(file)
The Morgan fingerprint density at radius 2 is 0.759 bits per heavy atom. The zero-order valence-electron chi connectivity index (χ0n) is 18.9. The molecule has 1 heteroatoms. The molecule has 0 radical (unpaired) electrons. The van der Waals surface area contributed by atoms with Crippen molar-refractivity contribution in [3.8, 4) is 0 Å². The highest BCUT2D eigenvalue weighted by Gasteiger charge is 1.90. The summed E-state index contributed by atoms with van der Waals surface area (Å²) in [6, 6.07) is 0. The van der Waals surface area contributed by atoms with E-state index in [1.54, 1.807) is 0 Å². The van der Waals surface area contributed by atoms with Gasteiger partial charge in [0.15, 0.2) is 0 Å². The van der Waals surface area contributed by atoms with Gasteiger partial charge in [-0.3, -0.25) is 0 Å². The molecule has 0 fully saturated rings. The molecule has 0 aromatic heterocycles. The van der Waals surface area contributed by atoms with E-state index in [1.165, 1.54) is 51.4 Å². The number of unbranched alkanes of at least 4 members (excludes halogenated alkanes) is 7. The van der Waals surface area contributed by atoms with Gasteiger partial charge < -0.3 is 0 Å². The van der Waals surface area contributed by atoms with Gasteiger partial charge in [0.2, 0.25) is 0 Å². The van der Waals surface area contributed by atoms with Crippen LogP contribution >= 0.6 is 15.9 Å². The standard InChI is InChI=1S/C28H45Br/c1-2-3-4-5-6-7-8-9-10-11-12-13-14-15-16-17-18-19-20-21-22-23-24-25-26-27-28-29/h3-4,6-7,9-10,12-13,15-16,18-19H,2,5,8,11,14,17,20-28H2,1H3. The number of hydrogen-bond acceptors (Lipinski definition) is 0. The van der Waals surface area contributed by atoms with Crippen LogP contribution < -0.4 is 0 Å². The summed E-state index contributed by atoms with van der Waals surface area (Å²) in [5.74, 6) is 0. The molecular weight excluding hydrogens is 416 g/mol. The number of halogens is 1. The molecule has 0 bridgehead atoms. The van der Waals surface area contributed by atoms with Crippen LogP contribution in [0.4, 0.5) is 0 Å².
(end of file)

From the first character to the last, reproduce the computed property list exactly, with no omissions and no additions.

The Morgan fingerprint density at radius 2 is 0.759 bits per heavy atom. The zero-order valence-electron chi connectivity index (χ0n) is 18.9. The molecule has 1 heteroatoms. The molecule has 0 radical (unpaired) electrons. The van der Waals surface area contributed by atoms with Crippen molar-refractivity contribution in [3.8, 4) is 0 Å². The highest BCUT2D eigenvalue weighted by Gasteiger charge is 1.90. The summed E-state index contributed by atoms with van der Waals surface area (Å²) in [6, 6.07) is 0. The van der Waals surface area contributed by atoms with E-state index in [1.54, 1.807) is 0 Å². The van der Waals surface area contributed by atoms with Gasteiger partial charge in [0.15, 0.2) is 0 Å². The van der Waals surface area contributed by atoms with Gasteiger partial charge in [-0.3, -0.25) is 0 Å². The molecule has 0 fully saturated rings. The molecule has 0 aromatic heterocycles. The van der Waals surface area contributed by atoms with E-state index in [1.165, 1.54) is 51.4 Å². The number of unbranched alkanes of at least 4 members (excludes halogenated alkanes) is 7. The van der Waals surface area contributed by atoms with Gasteiger partial charge < -0.3 is 0 Å². The van der Waals surface area contributed by atoms with Gasteiger partial charge in [0.2, 0.25) is 0 Å². The van der Waals surface area contributed by atoms with Crippen LogP contribution >= 0.6 is 15.9 Å². The standard InChI is InChI=1S/C28H45Br/c1-2-3-4-5-6-7-8-9-10-11-12-13-14-15-16-17-18-19-20-21-22-23-24-25-26-27-28-29/h3-4,6-7,9-10,12-13,15-16,18-19H,2,5,8,11,14,17,20-28H2,1H3. The number of hydrogen-bond acceptors (Lipinski definition) is 0. The van der Waals surface area contributed by atoms with Crippen LogP contribution < -0.4 is 0 Å². The summed E-state index contributed by atoms with van der Waals surface area (Å²) in [5.74, 6) is 0. The molecular weight excluding hydrogens is 416 g/mol. The number of halogens is 1. The molecule has 0 bridgehead atoms. The van der Waals surface area contributed by atoms with Crippen LogP contribution in [0.4, 0.5) is 0 Å².